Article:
Chevy Volt on Facebook


I would wonder why it's calculations included absoletly no projections what-so-ever...


Probably because the Volt has no economically viable future whatsoever.

Care to answer my last question:

Here's a question you will never answer:

How much are YOU willing to pay people earning $170,000 to buy a car from GM?


...now why are you pretending otherwise?


My posts are based upon 100% fact, yours are based upon propaganda. I don't have to pretend to know that GM claimed to have sold 7,471 Volts and has recalled 7,571 Volts.

I do not have to pretend that GM built 15,500 Volts but sold less than half.

I do not have to pretend that I can order a Volt from anywhere in the country, despite GM's "limited release."

I do not have to pretend that a market-viable product does not need selected introduction into favorable "limited markets."

The only ones "pretending" here are the ones who've sold-out to the state-planning model of production.

jw


Originally posted by jdub297
Before I was crowing about the Mackinac math, I'd be certain my projections were at least based upon reliable estimates instead of imaginary (and ephemeral) sales.



posted on Jan, 9 2012 @ 05:15 PM
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Seriously...what is wrong with you? Your source says the exact same thing mine did??????

"Selected markets"...I am not asking much beyond you actually reading my posts.

The volt rolled out in "Selected markets" ...a few cities...first and then launched nationwide in November.
edit on 9-1-2012 by Indigo5 because: (no reason given)



posted on Jan, 9 2012 @ 05:59 PM
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ATTENTION!!!!!!!!!!!!



Please remember
We expect civility and decorum within all topics - Please Review This Link.

You are responsible for your own posts.

Discuss the topic and not each other!!!



posted on Jan, 9 2012 @ 09:50 PM
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reply to post by Indigo5
 


And the first Viagra caplet sold at $1.23, but cost 1.6 Billion to make, plus an additional 2 Billion that they paid in marketing over the next decade after that tablet was sold...lets toss that in in the expense column for that first Viagra caplet.


Nope. Not even close to apt.
No sources, no relevance, no comparison.

Question: How much did the US government subsidize Pfizer's development of Sildenafil Citrate, a heart medicine?
Answer: $0.00.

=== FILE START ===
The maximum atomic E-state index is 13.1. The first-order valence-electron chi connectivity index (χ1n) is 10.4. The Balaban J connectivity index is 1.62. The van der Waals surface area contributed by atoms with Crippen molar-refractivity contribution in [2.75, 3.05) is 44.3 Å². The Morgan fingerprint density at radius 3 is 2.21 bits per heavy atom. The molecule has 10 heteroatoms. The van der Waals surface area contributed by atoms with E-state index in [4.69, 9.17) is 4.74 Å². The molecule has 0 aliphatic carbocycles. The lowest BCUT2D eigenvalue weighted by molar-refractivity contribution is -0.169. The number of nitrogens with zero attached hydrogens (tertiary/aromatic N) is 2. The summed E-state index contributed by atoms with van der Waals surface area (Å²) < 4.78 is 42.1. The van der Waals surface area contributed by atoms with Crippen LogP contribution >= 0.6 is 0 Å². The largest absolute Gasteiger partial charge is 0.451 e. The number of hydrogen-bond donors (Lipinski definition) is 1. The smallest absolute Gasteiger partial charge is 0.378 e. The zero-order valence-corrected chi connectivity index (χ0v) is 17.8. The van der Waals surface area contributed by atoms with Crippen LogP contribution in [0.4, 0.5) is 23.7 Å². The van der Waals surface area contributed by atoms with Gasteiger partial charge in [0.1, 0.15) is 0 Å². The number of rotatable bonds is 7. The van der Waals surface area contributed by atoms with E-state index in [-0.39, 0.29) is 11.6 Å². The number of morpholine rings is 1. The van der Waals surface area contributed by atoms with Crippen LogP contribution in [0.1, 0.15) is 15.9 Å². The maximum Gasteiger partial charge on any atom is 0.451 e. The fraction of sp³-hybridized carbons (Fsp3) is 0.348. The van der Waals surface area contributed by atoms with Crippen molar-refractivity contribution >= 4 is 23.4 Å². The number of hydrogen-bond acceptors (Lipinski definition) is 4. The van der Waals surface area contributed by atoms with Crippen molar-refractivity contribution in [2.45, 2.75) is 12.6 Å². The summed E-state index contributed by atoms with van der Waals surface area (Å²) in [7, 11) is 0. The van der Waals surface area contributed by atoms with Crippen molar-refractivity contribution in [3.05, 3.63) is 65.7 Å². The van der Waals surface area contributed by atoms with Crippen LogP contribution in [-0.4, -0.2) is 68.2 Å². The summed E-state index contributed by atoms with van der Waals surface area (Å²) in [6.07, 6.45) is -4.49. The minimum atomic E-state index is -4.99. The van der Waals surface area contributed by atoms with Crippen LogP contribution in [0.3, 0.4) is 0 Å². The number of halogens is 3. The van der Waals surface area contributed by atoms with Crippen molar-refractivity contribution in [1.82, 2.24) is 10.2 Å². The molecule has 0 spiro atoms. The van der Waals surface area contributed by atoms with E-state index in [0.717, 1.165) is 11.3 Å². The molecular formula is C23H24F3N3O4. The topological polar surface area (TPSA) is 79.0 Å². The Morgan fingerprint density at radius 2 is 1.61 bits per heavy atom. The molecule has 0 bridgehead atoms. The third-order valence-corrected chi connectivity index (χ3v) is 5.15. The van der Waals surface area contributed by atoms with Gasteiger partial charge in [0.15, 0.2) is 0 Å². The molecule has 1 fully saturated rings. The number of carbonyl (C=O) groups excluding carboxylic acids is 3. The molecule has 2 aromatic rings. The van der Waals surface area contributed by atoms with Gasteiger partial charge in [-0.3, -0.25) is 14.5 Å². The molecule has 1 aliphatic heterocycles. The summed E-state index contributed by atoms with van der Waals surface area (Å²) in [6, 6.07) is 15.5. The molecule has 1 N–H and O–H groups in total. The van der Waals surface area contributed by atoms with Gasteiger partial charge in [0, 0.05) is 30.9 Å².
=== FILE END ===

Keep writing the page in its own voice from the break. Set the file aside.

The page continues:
Sildenafil was found in 1994 during clinical trials as a heart medicine to relax smooth muscle walls and ennhance blood flow.
inventors.about.com...

Pfizer scientists then decided to seek approval for use in treating erectile dysfunction in 1998.
inventors.about.com...


One billion dollars in sales were made in Viagra's first year of production.

inventors.about.com...

Question: How much profit did the Volt generate in 2010-2011?
Answer: $0.00.


deny ignorance

jw



posted on Jan, 9 2012 @ 10:25 PM
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Originally posted by Indigo5
Seriously...what is wrong with you? Your source says the exact same thing mine did??????

"Selected markets"...I am not asking much beyond you actually reading my posts.

The volt rolled out in "Selected markets" ...a few cities...first and then launched nationwide in November.
edit on 9-1-2012 by Indigo5 because: (no reason given)


Seriously? That's what you get for using "wiki" as a "source."

Are you contending that "rolled out in 2010 to limited markets" (from my post) is the same thing as "rolled out in November 2011" (from your post)?

Take a look at a calendar and see how far apart December 2010 and November 2011 are, please. (Ask a grown-up for help if necessary.)
3 months? Nope. Try harder.

Have you even looked to see what "limited markets" even means?


The Chevrolet Volt is being introduced in limited markets at first. Initially available in California, New York, New Jersey, Washington D.C., Michigan, Connecticut and Texas

www.2011chevyvolt.org...

If you want to kid yourself that putting Volts in showrooms serving almost half the US population somehow "limited" their availability, please go on in that make-believe world.

You seem to think that "limited markets" means GM couldn't make enough Volts to sell; yet the truth is that they haven't even sold 50% of their production!

The fact is that the Volt has been available for "pre-order" from GM since its productiion and roll-out began in mid- 2010!

General Motors (GM) first unveiled the Chevy Volt concept in January 2007 and the car began reaching consumers in December 2010

gm-volt.com...
(I guess it took GM a little longer to "overengineer" the cars than they initially thought.)

More than 600 dealers in these HUGE markets could pre-order the Volt beginning in July, 2010!

The 2011 Chevrolet Volt has an MSRP of $41,000. The first 200,000 buyers are entitled to a $7500 tax credit for buying this particular plug-in car.

The only way to purchase or lease a Volt is through certified Chevrolet Dealers.
The launch markets include California, Michigan, Texas, Washington DC area, New York, New Jersey, and Connecticut. A total of 600 dealers in those regions are particiaporting, which represents 90% of the total. The list of certified dealers can be viewed here (PDF).